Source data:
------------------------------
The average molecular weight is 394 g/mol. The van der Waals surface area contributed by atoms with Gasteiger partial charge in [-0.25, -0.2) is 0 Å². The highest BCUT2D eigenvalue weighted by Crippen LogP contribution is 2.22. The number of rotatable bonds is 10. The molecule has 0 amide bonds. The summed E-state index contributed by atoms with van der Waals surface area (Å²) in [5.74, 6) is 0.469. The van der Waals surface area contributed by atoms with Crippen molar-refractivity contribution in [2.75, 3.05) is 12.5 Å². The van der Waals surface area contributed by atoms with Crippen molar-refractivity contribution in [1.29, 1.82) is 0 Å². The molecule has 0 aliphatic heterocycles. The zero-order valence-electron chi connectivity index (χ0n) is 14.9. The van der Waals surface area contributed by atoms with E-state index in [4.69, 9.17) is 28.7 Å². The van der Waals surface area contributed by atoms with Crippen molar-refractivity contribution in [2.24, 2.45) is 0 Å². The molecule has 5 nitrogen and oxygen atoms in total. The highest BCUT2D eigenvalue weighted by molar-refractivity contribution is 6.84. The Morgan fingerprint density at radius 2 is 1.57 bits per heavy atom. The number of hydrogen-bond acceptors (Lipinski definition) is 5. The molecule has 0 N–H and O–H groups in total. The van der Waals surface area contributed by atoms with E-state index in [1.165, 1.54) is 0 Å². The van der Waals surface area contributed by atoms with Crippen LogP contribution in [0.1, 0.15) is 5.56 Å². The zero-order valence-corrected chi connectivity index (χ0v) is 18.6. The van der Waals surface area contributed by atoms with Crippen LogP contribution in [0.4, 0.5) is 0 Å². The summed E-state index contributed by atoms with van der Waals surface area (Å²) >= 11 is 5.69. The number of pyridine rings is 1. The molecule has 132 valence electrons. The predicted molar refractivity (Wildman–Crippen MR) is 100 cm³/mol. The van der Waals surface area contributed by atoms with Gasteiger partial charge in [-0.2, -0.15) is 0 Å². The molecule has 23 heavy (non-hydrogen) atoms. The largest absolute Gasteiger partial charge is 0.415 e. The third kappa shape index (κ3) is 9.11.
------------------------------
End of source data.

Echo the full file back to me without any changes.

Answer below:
The average molecular weight is 394 g/mol. The van der Waals surface area contributed by atoms with Gasteiger partial charge in [-0.25, -0.2) is 0 Å². The highest BCUT2D eigenvalue weighted by Crippen LogP contribution is 2.22. The number of rotatable bonds is 10. The molecule has 0 amide bonds. The summed E-state index contributed by atoms with van der Waals surface area (Å²) in [5.74, 6) is 0.469. The van der Waals surface area contributed by atoms with Crippen molar-refractivity contribution in [2.75, 3.05) is 12.5 Å². The van der Waals surface area contributed by atoms with Crippen molar-refractivity contribution in [1.29, 1.82) is 0 Å². The molecule has 0 aliphatic heterocycles. The zero-order valence-electron chi connectivity index (χ0n) is 14.9. The van der Waals surface area contributed by atoms with E-state index in [4.69, 9.17) is 28.7 Å². The van der Waals surface area contributed by atoms with Crippen molar-refractivity contribution in [2.24, 2.45) is 0 Å². The molecule has 5 nitrogen and oxygen atoms in total. The highest BCUT2D eigenvalue weighted by molar-refractivity contribution is 6.84. The Morgan fingerprint density at radius 2 is 1.57 bits per heavy atom. The number of hydrogen-bond acceptors (Lipinski definition) is 5. The molecule has 0 N–H and O–H groups in total. The van der Waals surface area contributed by atoms with E-state index in [1.165, 1.54) is 0 Å². The van der Waals surface area contributed by atoms with Crippen LogP contribution in [0.1, 0.15) is 5.56 Å². The zero-order valence-corrected chi connectivity index (χ0v) is 18.6. The van der Waals surface area contributed by atoms with Crippen LogP contribution in [0.4, 0.5) is 0 Å². The summed E-state index contributed by atoms with van der Waals surface area (Å²) >= 11 is 5.69. The number of pyridine rings is 1. The molecule has 132 valence electrons. The predicted molar refractivity (Wildman–Crippen MR) is 100 cm³/mol. The van der Waals surface area contributed by atoms with Gasteiger partial charge in [-0.2, -0.15) is 0 Å². The molecule has 23 heavy (non-hydrogen) atoms. The largest absolute Gasteiger partial charge is 0.415 e. The third kappa shape index (κ3) is 9.11.